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Author Topic: FCC: Open source router software is still legal—under certain conditions  (Read 170 times)
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September 25, 2015, 09:19:50 PM

"You are my future"

Locking out OpenWRT and DD-WRT is the easiest way to comply with new FCC rules.

With the Federal Communications Commission being criticized for rules that may limit a user’s right to install open source firmware on wireless routers, we’ve been trying to get more specifics from the FCC about its intentions.

FCC plan to prevent wireless interference could have unintended consequences.

Despite an FCC guidance to router manufacturers that seems to ban open source firmware such as DD-WRT and OpenWRT, FCC spokesperson Charles Meisch told Ars that there is in fact no such ban. But there are restrictions that in some cases could cause a manufacturer to decide to prevent the installation of third-party firmware. In fact, disabling the installation of third-party firmware by the user may be the easiest and most straightforward way for hardware makers to comply with the FCC's guidance.

That guidance specifically requires manufacturers to prevent user modifications that cause radios to operate outside their licensed RF (radio frequency) parameters. The goal is to prevent interference with other systems by making sure devices only work within their allowed frequencies, types of modulation, and power levels. The FCC said its actions are meant to address “interference with FAA Doppler weather radar systems caused by modified devices” and other potential interference problems.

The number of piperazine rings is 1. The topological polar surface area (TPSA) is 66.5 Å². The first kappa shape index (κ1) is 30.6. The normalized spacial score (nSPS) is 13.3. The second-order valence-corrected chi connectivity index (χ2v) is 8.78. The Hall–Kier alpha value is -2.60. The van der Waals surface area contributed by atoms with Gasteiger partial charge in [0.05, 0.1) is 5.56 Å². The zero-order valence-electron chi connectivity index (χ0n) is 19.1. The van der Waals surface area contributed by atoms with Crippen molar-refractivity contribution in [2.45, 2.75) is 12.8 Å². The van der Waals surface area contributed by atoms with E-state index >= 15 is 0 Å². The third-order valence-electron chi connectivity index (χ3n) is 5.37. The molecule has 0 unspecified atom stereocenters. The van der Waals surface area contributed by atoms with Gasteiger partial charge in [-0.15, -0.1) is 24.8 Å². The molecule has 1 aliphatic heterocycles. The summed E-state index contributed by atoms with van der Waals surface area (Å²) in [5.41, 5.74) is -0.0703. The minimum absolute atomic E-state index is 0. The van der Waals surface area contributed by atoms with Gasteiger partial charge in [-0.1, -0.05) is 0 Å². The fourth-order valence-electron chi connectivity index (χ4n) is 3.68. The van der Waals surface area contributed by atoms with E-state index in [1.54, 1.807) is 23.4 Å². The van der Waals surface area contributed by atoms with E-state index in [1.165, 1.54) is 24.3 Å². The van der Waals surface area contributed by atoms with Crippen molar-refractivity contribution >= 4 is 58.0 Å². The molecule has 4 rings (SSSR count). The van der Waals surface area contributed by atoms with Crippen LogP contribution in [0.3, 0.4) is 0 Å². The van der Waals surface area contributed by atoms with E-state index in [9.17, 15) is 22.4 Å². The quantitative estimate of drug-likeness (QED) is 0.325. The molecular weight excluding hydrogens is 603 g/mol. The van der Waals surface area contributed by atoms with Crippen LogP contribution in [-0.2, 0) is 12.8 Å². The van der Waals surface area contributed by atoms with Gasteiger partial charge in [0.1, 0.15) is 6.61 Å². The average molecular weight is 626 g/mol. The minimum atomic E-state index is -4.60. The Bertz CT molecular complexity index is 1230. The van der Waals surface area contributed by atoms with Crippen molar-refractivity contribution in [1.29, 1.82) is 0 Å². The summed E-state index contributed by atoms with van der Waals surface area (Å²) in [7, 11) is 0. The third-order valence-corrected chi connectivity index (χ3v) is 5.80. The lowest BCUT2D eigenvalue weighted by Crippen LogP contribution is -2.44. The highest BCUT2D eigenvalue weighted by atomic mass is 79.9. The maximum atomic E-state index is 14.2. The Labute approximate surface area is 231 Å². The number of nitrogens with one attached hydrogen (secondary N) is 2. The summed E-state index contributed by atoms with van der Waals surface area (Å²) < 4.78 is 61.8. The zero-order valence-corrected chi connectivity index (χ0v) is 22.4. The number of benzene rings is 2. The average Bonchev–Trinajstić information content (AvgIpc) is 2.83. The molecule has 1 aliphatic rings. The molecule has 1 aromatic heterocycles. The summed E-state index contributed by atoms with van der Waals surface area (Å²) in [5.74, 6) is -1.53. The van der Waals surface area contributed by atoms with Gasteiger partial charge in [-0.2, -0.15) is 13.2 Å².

Manufacturers could choose to achieve compliance by simply locking out any kind of third-party firmware, the FCC acknowledged.

“Manufacturers could choose to ban software mods, but if they have a different solution that achieves the same end (preventing RF mods that take the device out of compliance) that would be acceptable,” Meisch told Ars.

Software like DD-WRT can change the transmit power of a router, but it can also perform other functions that don’t affect the router’s compliance with radio frequency rules. Many customers install free, open source firmware on routers to get a better user interface and functionality than what is provided by the hardware vendor. Free software proponents argue that the third-party firmware is updated more often than vendor-supplied firmware and thus can be more secure.

The FCC is considering additional rule changes that could further restrict router modifications, but the most immediate cause of concern in the open source community is a guidance released in March that describes how manufacturers should comply with new security requirements for devices that operate in the 5GHz band. The new requirements were voted on last year and took effect in June this year.

The guidance says, among other things, that hardware makers seeking equipment certification should ensure that “only properly authenticated software is loaded and operating the device,” and they should describe to the FCC “how the device is protected from ‘flashing’ and the installation of third-party firmware such as DD-WRT.”

Hmmmmmm..... NSA backdoor?

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